The Royal Botanic Gardens announced that quarantine of cocoa at Kew would no longer be provided as a routine service.
A collection of clones was moved from the Royal Botanic Gardens at Kew to the University of Reading. The material was initially maintained in the cocoa physiology house on the University campus and distributed under the Kew umbrella.
A polytunnel facility was constructed at the Field Unit, Shinfield. BCCCA agreed to administer and fund the project. BCCCA and its successor, the Cocoa Research Association (CRA) Ltd, have continued to fund the project through to the present day.
Implementation of full quarantine procedures began in 1987 with receipt of material from abroad. The Malaysian Cocoa Growers Council and the Commonwealth Development Cooperation provided co-funding at this stage.
The quarantine operation involved grafting from newly established material onto Amelonado rootstocks, used as indicator plants for virus detection. Initially, the quarantine period was three flushes. However, after it was discovered that viruses can stay latent for an extended period of time, a decision was made to extend the quarantine period to two years.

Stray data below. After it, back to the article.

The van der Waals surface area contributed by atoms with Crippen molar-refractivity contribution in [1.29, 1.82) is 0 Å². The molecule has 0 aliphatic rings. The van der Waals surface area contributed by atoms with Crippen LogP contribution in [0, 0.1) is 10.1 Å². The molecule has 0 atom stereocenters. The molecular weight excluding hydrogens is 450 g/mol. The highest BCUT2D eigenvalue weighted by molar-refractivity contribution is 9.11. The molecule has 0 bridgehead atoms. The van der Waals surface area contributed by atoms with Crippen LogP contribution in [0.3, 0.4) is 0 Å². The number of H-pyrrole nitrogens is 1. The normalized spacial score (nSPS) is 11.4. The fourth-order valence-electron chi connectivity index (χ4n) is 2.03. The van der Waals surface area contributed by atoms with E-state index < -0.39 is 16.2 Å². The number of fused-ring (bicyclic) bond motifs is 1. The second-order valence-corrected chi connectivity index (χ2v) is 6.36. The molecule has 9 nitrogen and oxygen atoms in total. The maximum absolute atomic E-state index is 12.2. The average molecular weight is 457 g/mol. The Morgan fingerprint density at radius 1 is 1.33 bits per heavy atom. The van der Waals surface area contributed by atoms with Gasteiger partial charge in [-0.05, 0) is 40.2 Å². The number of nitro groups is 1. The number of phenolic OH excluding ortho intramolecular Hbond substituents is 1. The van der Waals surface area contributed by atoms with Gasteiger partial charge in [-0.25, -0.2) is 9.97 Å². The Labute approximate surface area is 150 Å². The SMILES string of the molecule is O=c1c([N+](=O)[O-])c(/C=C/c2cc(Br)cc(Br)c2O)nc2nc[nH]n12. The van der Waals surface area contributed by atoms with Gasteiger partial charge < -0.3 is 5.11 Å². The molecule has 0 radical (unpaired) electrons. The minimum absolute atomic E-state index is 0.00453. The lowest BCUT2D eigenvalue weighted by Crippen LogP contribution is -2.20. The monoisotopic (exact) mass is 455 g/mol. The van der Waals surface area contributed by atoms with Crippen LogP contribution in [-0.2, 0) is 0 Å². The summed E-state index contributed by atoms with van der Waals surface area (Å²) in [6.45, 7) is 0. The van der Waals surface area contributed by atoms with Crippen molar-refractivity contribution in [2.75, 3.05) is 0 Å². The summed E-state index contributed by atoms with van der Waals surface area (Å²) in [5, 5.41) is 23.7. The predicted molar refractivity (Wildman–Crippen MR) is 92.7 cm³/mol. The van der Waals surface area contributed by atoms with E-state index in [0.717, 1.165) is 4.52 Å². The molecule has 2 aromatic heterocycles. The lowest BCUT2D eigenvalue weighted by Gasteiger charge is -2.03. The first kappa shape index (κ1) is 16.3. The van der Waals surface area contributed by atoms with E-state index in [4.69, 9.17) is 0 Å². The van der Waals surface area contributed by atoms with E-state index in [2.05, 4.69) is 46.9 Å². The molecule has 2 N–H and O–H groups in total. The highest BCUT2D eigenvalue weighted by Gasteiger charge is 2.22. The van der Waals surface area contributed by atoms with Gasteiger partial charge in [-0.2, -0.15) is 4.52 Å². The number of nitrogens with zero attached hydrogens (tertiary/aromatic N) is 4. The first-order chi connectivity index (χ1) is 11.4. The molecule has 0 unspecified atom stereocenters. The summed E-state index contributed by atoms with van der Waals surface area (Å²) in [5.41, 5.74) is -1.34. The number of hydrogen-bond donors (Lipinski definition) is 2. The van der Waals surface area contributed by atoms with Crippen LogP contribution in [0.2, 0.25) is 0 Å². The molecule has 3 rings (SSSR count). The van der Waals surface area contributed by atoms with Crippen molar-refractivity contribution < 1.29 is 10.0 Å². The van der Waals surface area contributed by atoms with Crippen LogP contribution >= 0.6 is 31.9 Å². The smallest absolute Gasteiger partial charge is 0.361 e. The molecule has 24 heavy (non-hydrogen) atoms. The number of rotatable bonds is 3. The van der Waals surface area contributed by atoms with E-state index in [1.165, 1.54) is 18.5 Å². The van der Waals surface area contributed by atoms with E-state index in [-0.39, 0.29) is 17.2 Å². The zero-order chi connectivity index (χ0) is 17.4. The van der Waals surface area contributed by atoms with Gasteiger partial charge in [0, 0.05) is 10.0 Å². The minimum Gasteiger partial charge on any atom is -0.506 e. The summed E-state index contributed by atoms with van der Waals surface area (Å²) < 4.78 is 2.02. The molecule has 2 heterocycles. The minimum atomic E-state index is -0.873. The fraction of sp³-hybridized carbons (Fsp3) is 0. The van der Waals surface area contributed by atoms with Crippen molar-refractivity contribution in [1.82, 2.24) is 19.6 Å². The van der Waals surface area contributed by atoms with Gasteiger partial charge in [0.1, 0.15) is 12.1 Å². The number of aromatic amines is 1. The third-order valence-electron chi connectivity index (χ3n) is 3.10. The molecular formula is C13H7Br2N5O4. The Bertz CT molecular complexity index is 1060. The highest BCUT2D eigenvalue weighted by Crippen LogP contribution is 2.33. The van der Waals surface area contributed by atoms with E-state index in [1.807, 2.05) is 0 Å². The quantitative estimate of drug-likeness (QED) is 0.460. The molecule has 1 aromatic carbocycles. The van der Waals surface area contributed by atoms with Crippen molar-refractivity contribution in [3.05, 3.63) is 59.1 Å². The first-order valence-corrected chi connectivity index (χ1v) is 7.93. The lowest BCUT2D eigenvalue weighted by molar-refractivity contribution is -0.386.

In the 1990s the ICQC,R played an import role in the CFC/ICCO/Bioversity project on Global Approaches to Germplasm Utilization and Conservation and its successor Collaborative and Participatory Approaches to Cocoa Variety Improvement through provision of germplasm for an international clonal trial that was established in 10 countries and later through the distribution of the 'CFC/ICCO/Bioversity Collection'. The CFC provided some co-funding during this period.
In 2000, Mars funded a 400m2 greenhouse extension to the facility and provided co-funding for the recurrent activities of the project until 2005, when the United States Department of Agriculture (USDA) took over this role.
The government of the Netherlands, alongside CRA Ltd., provided a grant to install energy-saving thermal screens in the greenhouses. This measure had the effect of reducing energy costs by around one-third as well as improving control of the light environment.
The ICQC,R started to adopt routine PCR testing of newly imported materials alongside traditional visual indexing.
In late 2014, the ICQC,R facilities were relocated to a new site at the University of Reading's Hall Farm, which was officially opened by the University's Vice Chancellor in June 2015. The re-location provided the opportunity to upgrade the facilities to a high-tech, computer-controlled 1000m2 greenhouse.
The ICQC,R contains around 400 accessions. Exports from this germplasm have been made to over thirty different countries worldwide. Methods of improving the quarantine process continue to be explored.